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Is autograft the gold standard in achieving radiographic fusion in one-level anterior cervical discectomy and fusion with rigid anterior plate fixation?

Spine 2005 August 2
STUDY DESIGN: A review of 66 consecutive patients at a single institution who underwent one-level anterior cervical discectomy and fusion (ACDF) with rigid anterior plate fixation with allograft or autograft.

OBJECTIVES: To address the efficacy of allograft to autograft with primary respect to fusion rate and secondary attention to risk factors and clinical outcome in patients undergoing one-level ACDF with rigid anterior plate fixation.

SUMMARY OF BACKGROUND DATA: Although autograft is considered the gold standard in achieving optimal fusion, when compared with allograft in noninstrumented one-level ACDF and in plated and nonplated multilevel ACDF, the efficacy of allograft to autograft in one-level ACDF with rigid anterior plate fixation is not thoroughly understood.

METHODS: Sixty-six consecutive patients (mean age, 45 years) at a single institution who underwent one-level ACDF with rigid anterior plate fixation with allograft (n = 35) or autograft (n = 31) were reviewed for radiographic fusion (mean, 12 months), risk factors, and clinical outcome (mean, 17 months). Smokers entailed 33.3% of the patients, and 45.5% of all patients presented with a work-related injury. An independent blinded observer reviewed at last follow-up lateral neutral and flexion/extension plain radiographs for radiographic fusion and instrumentation integrity. Clinical outcome was assessed on last follow-up and rated according to the Odom criteria. The threshold for statistical significance was established at P < 0.05.

RESULTS: Solid fusion was achieved in 63 patients (95.5%). Fusion was noted in 100% of the allograft patients, whereas 90.3% of the autograft cases achieved fusion. No statistically significant difference was noted between allograft to autograft with regard to fusion rate (P > 0.05). Three patients developed nonunions (1 smoker; 2 nonsmokers) and entailed Orion instrumentation. In the one patient who was a nonsmoker with a nonunion, slight screw penetration into the involved and uninvolved interbody spaces was noted. No other intraoperative, postoperative, or radiographic complication was noted. All of the nonunions occurred early in the series. Postoperatively, excellent results were reported in 19.7%, good results in 71.2%, and fair results in 9.1% of the patients. Satisfactory clinical outcome was noted in all nonunion patients. A nonstatistically significant difference was noted with regard to clinical outcome of fused and nonfused patients, demographics, and the presence of a work-related injury (P > 0.05). The impact of smoking was not a factor influencing fusion or clinical outcome in this series (P > 0.05). A statistically significant difference was noted in plate-type on fusion rate (P < 0.05).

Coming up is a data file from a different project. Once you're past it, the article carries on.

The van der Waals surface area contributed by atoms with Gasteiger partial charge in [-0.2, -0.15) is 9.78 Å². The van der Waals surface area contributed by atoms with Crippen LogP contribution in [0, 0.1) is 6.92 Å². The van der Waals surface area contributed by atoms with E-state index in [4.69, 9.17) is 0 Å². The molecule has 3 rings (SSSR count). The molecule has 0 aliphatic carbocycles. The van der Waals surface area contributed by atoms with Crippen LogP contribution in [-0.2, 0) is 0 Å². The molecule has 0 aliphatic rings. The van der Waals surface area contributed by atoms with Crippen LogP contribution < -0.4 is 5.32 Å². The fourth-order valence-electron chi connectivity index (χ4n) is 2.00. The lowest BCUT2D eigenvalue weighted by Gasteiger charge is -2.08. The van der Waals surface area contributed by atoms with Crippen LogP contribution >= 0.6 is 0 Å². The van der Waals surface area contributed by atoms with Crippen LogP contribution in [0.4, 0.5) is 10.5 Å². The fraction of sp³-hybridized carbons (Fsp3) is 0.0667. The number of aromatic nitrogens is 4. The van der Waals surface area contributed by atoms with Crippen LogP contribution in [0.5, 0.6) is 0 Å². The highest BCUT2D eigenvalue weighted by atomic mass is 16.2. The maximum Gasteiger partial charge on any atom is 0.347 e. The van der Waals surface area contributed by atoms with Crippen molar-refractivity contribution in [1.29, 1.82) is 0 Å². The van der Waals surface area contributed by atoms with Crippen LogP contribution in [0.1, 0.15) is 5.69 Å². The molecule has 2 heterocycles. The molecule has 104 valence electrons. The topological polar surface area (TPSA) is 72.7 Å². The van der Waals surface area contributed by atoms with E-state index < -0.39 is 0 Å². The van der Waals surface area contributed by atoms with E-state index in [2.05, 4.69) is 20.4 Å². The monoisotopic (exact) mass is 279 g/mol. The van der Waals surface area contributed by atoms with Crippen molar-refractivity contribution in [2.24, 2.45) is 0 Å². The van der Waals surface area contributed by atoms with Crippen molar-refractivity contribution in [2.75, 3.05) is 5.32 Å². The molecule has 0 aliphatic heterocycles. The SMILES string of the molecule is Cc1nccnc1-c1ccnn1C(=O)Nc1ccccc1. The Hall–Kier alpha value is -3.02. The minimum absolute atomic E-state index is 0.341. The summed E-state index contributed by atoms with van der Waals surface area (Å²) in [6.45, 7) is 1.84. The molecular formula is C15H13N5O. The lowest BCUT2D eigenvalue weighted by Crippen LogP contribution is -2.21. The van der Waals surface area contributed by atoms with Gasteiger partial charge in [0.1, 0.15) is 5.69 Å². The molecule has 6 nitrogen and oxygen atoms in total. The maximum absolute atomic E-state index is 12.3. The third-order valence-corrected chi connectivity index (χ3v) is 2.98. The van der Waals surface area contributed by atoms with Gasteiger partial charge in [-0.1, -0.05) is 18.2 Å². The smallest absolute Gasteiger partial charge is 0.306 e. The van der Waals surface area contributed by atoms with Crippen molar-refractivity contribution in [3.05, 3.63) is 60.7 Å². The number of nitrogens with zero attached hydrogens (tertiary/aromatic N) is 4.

CONCLUSION: A 100% and 90.3% radiographic fusion rate was obtained for allograft and autograft in one-level ACDF procedures with rigid anterior plate fixation, respectively. Although autograft achieved a higher incidence of nonunion than allograft, this may be attributed to the use of autograft early in the experience of plate application and fixation in this series. The effects of smoking were not found to be a significant factor influencing fusion in these plated patients. In 90.9% of the patients, excellent and good clinical outcome results were reported. The use of allograft in one-level ACDF with rigid plate fixation yields similar and high fusion rates as autograft. The use of allograft bone eliminates complications and pitfalls associated with autologous donor site harvesting. However, the use of autograft is a viable alternative to avoid the risk of infection, disease transmission, and histocompatibility differences associated with allograft. The use of allograft or autograft bone in properly selected patients for one-level ACDF with rigid anterior plate fixation can result in high fusion rates with excellent and good clinical outcomes.

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